Tuesday, February 10, 2015

B1Gger Effect in the State of Hockey?

By Jessi Pierce

For three years I've seen it time and time again. I'd venture to say 90 percent of tweets or posts sent out in regards to the realignment and Big Ten hockey are met with negativity far and wide. People are still angry and still long for the days of college hockey past. It's affected nearly every Big Ten team's fan base, but the biggest resentment seems to be reserved for Minnesota fans.

Trust me, I get it. A State of Hockey native, I'll be the first to admit that my heart is with the Gopher Hockey team each and every season. It has been since I can remember. It's the team that I grew up following, every successful and unsuccessful tournament run.

I loved loathing North Dakota, squaring off with in-state and conference rivals, and making the March pilgrimage to the X for the WCHA Final Five. As Gopher fans we were always guaranteed quality on-ice action and we were passionate. College hockey fans in general were passionate.

But lately it seems that passion is gone. While some of the blame falls on the on-ice product this season, for many fans wearing the maroon and gold, the blame remains predominately the Big Ten.

Do I miss what the Gopher program used to be a part of like the rest of the team's loyal fans? Of course. But that doesn't mean I am resentful toward the Big Ten.

Instead of looking at all the downsides -- which we as long-time fans tend to do -- we have to embrace all the good it does.

  • More exposure to college hockey
  • Room for growth and additions of more teams and more competition
  • Growth in turn leads to more acknowledgement of how great this sport is in the media
  • Growth of players wanting to play hockey 
  • A conference name recognized outside of the midwest

Those are just to name a few of the very basics.

The college hockey landscape will never be the same. The WCHA brought out some of the best rivalries -- and plenty of them for our Gophers -- but who's to say that same thing can't happen in the Big Ten. Minnesota and Michigan harbored a rivalry before conferences divided them -- bring it back.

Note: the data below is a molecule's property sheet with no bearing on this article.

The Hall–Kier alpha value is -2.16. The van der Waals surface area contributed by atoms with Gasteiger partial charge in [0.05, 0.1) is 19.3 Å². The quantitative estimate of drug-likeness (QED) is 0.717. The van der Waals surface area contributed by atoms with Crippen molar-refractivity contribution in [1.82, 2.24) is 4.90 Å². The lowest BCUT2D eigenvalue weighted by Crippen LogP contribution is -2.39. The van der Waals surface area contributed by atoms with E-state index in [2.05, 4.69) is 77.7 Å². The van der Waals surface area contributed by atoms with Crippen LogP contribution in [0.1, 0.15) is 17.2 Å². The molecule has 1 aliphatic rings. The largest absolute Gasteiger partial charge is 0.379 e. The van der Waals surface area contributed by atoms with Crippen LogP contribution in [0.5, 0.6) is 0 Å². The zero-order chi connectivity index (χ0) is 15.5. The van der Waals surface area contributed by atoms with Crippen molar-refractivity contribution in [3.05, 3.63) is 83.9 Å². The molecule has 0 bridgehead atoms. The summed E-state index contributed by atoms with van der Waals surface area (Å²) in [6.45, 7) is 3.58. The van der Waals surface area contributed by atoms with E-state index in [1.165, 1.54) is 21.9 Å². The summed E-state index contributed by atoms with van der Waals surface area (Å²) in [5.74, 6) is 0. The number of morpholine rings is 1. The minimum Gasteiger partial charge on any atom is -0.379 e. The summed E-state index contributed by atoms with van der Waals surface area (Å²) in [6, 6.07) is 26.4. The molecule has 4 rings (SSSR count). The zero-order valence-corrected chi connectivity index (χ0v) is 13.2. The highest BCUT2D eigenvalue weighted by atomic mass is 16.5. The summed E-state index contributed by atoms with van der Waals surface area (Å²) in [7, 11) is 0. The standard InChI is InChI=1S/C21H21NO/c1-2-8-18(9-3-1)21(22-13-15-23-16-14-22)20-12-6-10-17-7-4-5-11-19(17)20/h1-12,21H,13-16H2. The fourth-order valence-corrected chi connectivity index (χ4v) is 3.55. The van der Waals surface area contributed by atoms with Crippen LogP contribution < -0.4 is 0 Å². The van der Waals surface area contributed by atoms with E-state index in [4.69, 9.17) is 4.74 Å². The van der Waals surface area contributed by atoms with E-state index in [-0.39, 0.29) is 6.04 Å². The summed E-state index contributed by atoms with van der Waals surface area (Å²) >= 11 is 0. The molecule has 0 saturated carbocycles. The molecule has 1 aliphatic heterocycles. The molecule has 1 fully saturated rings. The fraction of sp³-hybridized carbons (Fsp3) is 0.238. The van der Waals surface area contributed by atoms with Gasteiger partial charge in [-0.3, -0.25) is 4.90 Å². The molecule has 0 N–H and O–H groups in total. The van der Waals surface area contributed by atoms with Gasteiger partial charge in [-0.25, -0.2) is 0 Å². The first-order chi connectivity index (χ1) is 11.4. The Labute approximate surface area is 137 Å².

Minnesota prides itself on being the top hockey program in the nation. Growth in hockey isn't going to change that. As long as we have frozen ponds nine months out of the year, the title of State of Hockey will never go away. Our history supports that theory and supports the Gophers. But now is the time to create a new page in the Big Ten history books.

The reality is, we don't have a choice. The former conferences aren't coming back. Unless Doc shows up in a Delorian and we decided to gun it back to 2012, it is what it is. The Big Ten is here and it's not going away.

Live in the present. Programs will grow, rebuild and become competitors. Keep cheering and jeering and in time we'll see that the Big Ten isn't the end of college hockey as we know it, it's just the end of what once was.



  1. Amen! Let's reestablish old rivalries and build new ones. Just think about it: It'll drive those people in North Dakota crazy when they find out that they are not as hated as they once were.

  2. Bottom line, Minnesota went from the premiere hockey conference in American college hockey to which,at best, is tied for third behind the NCHC and Big East,maybe tied with the old WCHA and the ECAC. Local TV coverage has become much,much worse,with many games no longer available. The Big Ten was created with profit in mind,not quality of competition. I hope this downgrade won't affect Gopher recruiting,but the saying,"to be the best,you have to beat the best" has a lot of truth to it,and that's hard to do when you aren't playing the best on a weekly basis.Unless the Big Ten has a big time improvement in the quality of competition, the golden age of Gopher hockey may be coming to an end.

    1. If the conference is so weak and Minnesota is so strong, why do they have 5 losses, 3 ties and no shootout wins in-conference? Also, why are they 9-7 in their nonconference games? It seems they are having problems beating the mediocre competition. The data doesn't support your conclusions. I thought the Gophers didn't like to recruit out-of-state players, two Swedes and a Show-Me-State player are the only out-of-staters. It seems that beating the in-state teams would go a long way to getting recruits.